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Russians Feel That Great Power High – Again

Published: May 13, 2014 (Issue # 1809)




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President Vladimir Putin's ratings first peaked in the mid-2000s, hit a low during the mass protests of 2011 to 2012, and have now reached record highs.

But will the rising price of utilities and foodstuffs burst this bubble of enthusiasm over the annexation of Crimea and bring Putin's popularity ratings plummeting back down to 60 percent or so by fall? Or is Putin formulating a new "social contract" with the Russian people?

The "nation of consumers" that arose in the boom years of the 2000s has shifted its focus. It is now elated that the country has extended its influence and strength onto the global arena.

His first social contract in the early and mid-2000s was based on the principle that most Russians would accept the government's restrictions on personal freedoms and democracy as long as they received higher standards of living. Now, judging by the results of a recent Levada Center poll, most Russians have shifted their focus to another value: returning Russia to its great-power status. It seems that the ruling regime has found its political "second wind," and if this wind continues to blow for the next couple of years, Putin's re-election in the 2018 presidential race is all but a given.

According to a Levada Center poll from April 24 to 29 among 1,602 Russians, Putin's approval ratings soared to 83 percent following the annexation of Crimea. And as Putin's popularity rocketed, so did the ratings of a host of related government institutions as well. Sixty-two percent of respondents expressed approval for Prime Minister Dmitry Medvedev, and 60 percent approved of the Cabinet.

According to the poll, if the presidential election was held today, Putin would easily win at least 70 percent of the vote, while United Russia — the ruling party that not long ago seemed to have exhausted its popularity — could count on 60 percent, four times more than its closest rival, the Communist Party. The new State Duma would include only one more party in addition to those two, the Liberal Democratic Party, and United Russia would once again secure a constitutional majority — this time without any need to falsify election results.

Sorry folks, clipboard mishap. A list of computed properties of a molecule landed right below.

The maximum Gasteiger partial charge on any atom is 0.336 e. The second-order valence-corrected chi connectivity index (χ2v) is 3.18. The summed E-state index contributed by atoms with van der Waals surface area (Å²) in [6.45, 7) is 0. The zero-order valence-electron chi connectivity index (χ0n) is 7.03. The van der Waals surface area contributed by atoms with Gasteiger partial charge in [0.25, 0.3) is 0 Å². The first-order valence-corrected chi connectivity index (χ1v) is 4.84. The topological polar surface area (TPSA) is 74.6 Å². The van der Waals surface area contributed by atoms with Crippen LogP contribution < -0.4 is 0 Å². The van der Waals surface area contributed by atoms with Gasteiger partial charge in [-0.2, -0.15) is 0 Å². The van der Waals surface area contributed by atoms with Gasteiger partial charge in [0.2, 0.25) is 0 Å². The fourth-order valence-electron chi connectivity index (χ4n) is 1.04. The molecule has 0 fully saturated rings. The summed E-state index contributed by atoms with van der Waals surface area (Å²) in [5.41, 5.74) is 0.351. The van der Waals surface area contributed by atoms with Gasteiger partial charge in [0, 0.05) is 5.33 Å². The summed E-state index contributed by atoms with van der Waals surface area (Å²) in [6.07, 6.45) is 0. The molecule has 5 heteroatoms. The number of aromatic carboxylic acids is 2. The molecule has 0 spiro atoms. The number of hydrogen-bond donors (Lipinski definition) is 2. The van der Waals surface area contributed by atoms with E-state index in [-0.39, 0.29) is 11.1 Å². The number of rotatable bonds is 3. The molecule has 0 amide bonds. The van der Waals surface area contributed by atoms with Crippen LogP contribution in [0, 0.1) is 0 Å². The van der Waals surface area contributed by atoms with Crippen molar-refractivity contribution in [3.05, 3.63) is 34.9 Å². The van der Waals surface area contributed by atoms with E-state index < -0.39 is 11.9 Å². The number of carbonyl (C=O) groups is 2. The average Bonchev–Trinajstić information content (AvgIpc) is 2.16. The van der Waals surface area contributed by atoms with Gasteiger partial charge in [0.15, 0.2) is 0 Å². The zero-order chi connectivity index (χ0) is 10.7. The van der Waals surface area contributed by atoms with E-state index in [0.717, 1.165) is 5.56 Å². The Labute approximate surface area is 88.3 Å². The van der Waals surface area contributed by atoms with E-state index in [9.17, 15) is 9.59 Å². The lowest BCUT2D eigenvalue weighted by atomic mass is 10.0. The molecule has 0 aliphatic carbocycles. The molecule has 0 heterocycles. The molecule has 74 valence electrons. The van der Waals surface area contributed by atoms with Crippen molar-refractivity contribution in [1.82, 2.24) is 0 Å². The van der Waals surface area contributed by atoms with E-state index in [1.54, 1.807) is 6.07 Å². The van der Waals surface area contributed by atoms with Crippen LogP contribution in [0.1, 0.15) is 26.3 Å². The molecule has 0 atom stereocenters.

Why did the annexation of Crimea have such a powerful mobilizing effect and strengthen the position of the Kremlin so much at a time when economic growth has stopped, capital flight has reached record levels, the ruble is falling and prices are rising?

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ALL ABOUT TOWN

Wednesday, Oct. 22


English teachers can expect to receive a few useful pointers today from Evgeny Kalashnikov, the British Council regional teacher, during the EFL Seminar this afternoon hosted by the British Book Center. The topic of today’s seminar is “Grammar Practice.”


Young Petersburgers will get the chance to jumpstart their careers at “Professional Growth,” a job fair and forum featuring more than 40 major Russian and international companies vying for potential candidates for future positions. The forum not only is a chance to network but also to learn more about the modern business world and to understand what it takes to get the job you want.



Thursday, Oct. 23


AmCham’s Public Relations Committee meeting is scheduled to meet this morning at 9 a.m. in their office in the New St. Isaac Office Center.


Sportsmen get their chance to stock up on all kinds of gear at the Hunting and Fishing 2014 exhibition starting today at Lenexpo. Everything from rods and reels to boats, motorcycles and equipment for underwater hunting will be on sale so that any avid outdoorsman can always be prepared.



Friday, Oct. 24


SPIBA’s ongoing “Breakfast with the Director” series continues today, featuring Tomas Hajek, Managing Director of the Northwest Division at Danone Russia. Hajek will be discussing collaborations between businesses from different cultures. The meeting is at 9 a.m. at the Domina Prestige St. Petersburg hotel and all who wish to attend must confirm their participation by Oct. 23.


Get your gong on at “Sounds of the Universe,” a concert at the city planetarium this evening incorporating six different gongs to create relaxing songs that will transport you upwards into the stratosphere. Tickets are 700 rubles ($17).



Saturday, Oct. 25


AVA Expo, the eighth edition of the event revolving around all things pop culture, returns to Lenexpo this weekend. Geeks, nerds, dweebs and dorks will have their chance to talk science fiction and explore a variety of international pop culture. Tickets for the event can be purchased on their website at avaexpo.ru.



Sunday, Oct. 26


Zenit St. Petersburg returns home for the first time in nearly a month as they host Mordovia Saransk in a Russian Premier League game. Currently at the top of the league thanks to their undefeated start to the season, the northern club hopes to extend the gap between them and second-place CSKA Moscow and win the title for the first time in three years. Tickets are available at the stadium box office or on the club’s website.



Monday, Oct. 27


Today marks the end of the art exhibit “Neophobia” at the Erarta Museum. Artists Alexey Semichov and Andrei Kuzmin took a neo-modernist approach to represent the array of fears that are ever-present throughout our lives. Tickets are 200 rubles ($4.90).



Tuesday, Oct. 28


The Domina Prestige St. Petersburg hotel plays host to SPIBA’s Marketing and Communications Committee’s round table discussion on “Government Relations Practices in Russia” this morning. The discussion starts at 9:30 a.m. and participation must be confirmed by Oct. 24.



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